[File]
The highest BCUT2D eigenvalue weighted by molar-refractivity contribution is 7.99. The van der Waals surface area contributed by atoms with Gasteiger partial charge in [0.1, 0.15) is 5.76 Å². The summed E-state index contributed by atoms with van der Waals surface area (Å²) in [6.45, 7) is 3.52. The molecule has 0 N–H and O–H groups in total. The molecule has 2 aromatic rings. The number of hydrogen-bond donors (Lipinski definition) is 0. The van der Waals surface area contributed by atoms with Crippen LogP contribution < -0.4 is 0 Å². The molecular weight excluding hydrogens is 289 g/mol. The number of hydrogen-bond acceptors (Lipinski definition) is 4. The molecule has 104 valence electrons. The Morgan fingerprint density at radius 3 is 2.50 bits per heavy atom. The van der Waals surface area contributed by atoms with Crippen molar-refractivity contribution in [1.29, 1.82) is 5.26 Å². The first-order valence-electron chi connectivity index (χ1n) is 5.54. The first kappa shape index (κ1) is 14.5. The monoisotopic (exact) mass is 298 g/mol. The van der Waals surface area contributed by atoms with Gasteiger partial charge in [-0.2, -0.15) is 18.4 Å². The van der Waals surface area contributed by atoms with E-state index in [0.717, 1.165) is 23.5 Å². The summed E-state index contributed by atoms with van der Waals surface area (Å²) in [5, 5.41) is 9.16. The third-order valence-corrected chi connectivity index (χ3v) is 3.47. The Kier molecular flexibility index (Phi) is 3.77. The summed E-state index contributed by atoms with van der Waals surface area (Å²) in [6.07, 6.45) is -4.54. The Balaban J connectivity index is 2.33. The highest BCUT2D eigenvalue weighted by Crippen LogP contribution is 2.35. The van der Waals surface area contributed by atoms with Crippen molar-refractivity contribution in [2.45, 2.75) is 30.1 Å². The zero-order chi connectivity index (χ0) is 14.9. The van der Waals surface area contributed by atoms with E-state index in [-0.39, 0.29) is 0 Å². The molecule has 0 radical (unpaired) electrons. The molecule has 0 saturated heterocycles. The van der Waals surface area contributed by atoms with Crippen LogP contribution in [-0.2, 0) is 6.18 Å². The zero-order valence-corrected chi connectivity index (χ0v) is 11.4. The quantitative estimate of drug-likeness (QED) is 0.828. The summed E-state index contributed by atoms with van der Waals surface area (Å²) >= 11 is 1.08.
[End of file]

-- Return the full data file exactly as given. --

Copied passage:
The highest BCUT2D eigenvalue weighted by molar-refractivity contribution is 7.99. The van der Waals surface area contributed by atoms with Gasteiger partial charge in [0.1, 0.15) is 5.76 Å². The summed E-state index contributed by atoms with van der Waals surface area (Å²) in [6.45, 7) is 3.52. The molecule has 0 N–H and O–H groups in total. The molecule has 2 aromatic rings. The number of hydrogen-bond donors (Lipinski definition) is 0. The van der Waals surface area contributed by atoms with Crippen LogP contribution < -0.4 is 0 Å². The molecular weight excluding hydrogens is 289 g/mol. The number of hydrogen-bond acceptors (Lipinski definition) is 4. The molecule has 104 valence electrons. The Morgan fingerprint density at radius 3 is 2.50 bits per heavy atom. The van der Waals surface area contributed by atoms with Crippen molar-refractivity contribution in [1.29, 1.82) is 5.26 Å². The first-order valence-electron chi connectivity index (χ1n) is 5.54. The first kappa shape index (κ1) is 14.5. The monoisotopic (exact) mass is 298 g/mol. The van der Waals surface area contributed by atoms with Gasteiger partial charge in [-0.2, -0.15) is 18.4 Å². The van der Waals surface area contributed by atoms with E-state index in [0.717, 1.165) is 23.5 Å². The summed E-state index contributed by atoms with van der Waals surface area (Å²) in [5, 5.41) is 9.16. The third-order valence-corrected chi connectivity index (χ3v) is 3.47. The Kier molecular flexibility index (Phi) is 3.77. The summed E-state index contributed by atoms with van der Waals surface area (Å²) in [6.07, 6.45) is -4.54. The Balaban J connectivity index is 2.33. The highest BCUT2D eigenvalue weighted by Crippen LogP contribution is 2.35. The van der Waals surface area contributed by atoms with Crippen molar-refractivity contribution in [2.45, 2.75) is 30.1 Å². The zero-order chi connectivity index (χ0) is 14.9. The van der Waals surface area contributed by atoms with E-state index in [-0.39, 0.29) is 0 Å². The molecule has 0 radical (unpaired) electrons. The molecule has 0 saturated heterocycles. The van der Waals surface area contributed by atoms with Crippen LogP contribution in [-0.2, 0) is 6.18 Å². The zero-order valence-corrected chi connectivity index (χ0v) is 11.4. The quantitative estimate of drug-likeness (QED) is 0.828. The summed E-state index contributed by atoms with van der Waals surface area (Å²) >= 11 is 1.08.